Can you have eggs on the Hcg Diet?



This seemingly simple question actually forces us to address a lot of diet questions about the hCG program. The oldest versions of this diet have very simplistic rules around protein intake without any discussion on the reasoning. Today we prefer to take a more analytical approach and break all food options down into their macros and then understand if and how those can fit into the daily target macros we give people to follow.

Eggs are one of THE only source of animal protein where the protein and fat and 100% separate and easy to isolate from each other. This actually gives it a nice advantage in that you can just use the whites and during the VLCD avoid the yolks. This isn’t possible with animal protein, so egg whites are one of the easiest ways to get lean protein without using some form of processed protein.

1 egg is made up of about 6 grams of protein from the egg white and 4 grams of fat from the yolk. Knowing that 1 gram of protein is 4 calories, and 1 gram of fat is 9 calories, we then know that the whites of 1 egg is about 25 calories, and the yolk from 1 egg is around 36 calories.
Protein macro targets while on hCG are one of the most important dietary variables, as it will be the primary way to ensure muscle preservation while on the hCG diet. Older versions of the hCG diet don’t typically allow for enough protein, so as an example, we would recommend around 110g of actual protein for an average female 5’6 and 180 lb. For reference 1oz of chicken breast has about 7g of actual protein.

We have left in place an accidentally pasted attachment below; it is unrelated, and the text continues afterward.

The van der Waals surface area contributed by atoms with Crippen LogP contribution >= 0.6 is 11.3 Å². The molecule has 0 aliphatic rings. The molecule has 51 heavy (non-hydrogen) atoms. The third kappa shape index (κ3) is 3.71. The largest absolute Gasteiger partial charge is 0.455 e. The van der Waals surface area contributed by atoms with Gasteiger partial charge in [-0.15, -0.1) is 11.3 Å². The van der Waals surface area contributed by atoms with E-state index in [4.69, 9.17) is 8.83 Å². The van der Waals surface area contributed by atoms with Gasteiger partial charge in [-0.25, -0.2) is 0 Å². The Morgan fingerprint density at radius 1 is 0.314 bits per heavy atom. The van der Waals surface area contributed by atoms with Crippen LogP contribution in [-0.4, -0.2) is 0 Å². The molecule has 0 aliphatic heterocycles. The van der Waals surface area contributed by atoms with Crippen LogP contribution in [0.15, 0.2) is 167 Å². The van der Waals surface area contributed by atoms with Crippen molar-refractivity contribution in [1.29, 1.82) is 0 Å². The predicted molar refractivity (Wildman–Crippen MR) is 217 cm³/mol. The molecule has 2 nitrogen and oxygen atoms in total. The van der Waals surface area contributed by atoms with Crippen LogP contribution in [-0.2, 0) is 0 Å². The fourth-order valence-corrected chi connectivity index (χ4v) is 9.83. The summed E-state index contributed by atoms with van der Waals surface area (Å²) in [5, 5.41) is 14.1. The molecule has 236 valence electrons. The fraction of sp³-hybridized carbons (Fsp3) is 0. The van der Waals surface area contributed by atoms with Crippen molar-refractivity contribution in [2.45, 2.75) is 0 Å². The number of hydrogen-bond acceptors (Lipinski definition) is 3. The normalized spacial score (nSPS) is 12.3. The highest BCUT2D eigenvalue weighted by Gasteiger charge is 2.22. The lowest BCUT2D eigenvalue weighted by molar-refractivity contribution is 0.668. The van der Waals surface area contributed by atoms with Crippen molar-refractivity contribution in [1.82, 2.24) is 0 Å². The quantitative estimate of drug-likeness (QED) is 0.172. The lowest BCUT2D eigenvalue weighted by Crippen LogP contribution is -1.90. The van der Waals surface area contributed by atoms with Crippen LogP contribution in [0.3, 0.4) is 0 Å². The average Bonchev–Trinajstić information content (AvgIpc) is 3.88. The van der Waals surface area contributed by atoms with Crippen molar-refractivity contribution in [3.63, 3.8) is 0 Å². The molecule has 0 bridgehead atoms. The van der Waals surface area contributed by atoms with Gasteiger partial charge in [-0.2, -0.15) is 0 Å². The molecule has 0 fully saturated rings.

When you’re tracking the diet with your individual macro targets then you can see 1 egg white as 6 grams in your allowance of (in this example) 110g. Almost the same amount of protein as 1oz of chicken breast and 100% interchangeable. Protein is protein, but some older versions of the hCG diet don’t take into consideration the actual reason you would limit any specific type of protein which is its fat content.

So yes, egg whites are ok, whole eggs or the yolk would be adding unwanted dietary fat and so are not recommended. An egg white scramble or omelet with leafy greens, garlic, salt/pepper would work with the target hCG diet macros as its only contributing protein and fiber.
Some vegetarian patients rely very heavily on egg white protein as an easy way from them to get protein without carbs or fat which can be challenging for them. Some patients who are sensitive to whey protein sometimes opt for pure egg white protein powder as a reliable option to hit their macro targets.

The hCG diet can generally be summed up as a ketogenic diet with adequate protein, low carb, no fat. What makes it unique is that it is one of the few low fat ketogenic diets. Once dieters understand this in terms of macros allowances it becomes easy to look at any food item and understand if it would fit your hCG diet macros. The hCG diet recommendations seem like they are a delicate and highly rigid or specific set of rules, but the body only understands the food as macros.

For example, here is a rough example of around 7 to 8 grams of protein from various sources; 1 egg white = 1 oz of chicken = 1/3 scoop protein shake = 1.5 oz shrimp. The main rule is that the protein choice has to be lean, it doesn’t matter what animal or plant it came from.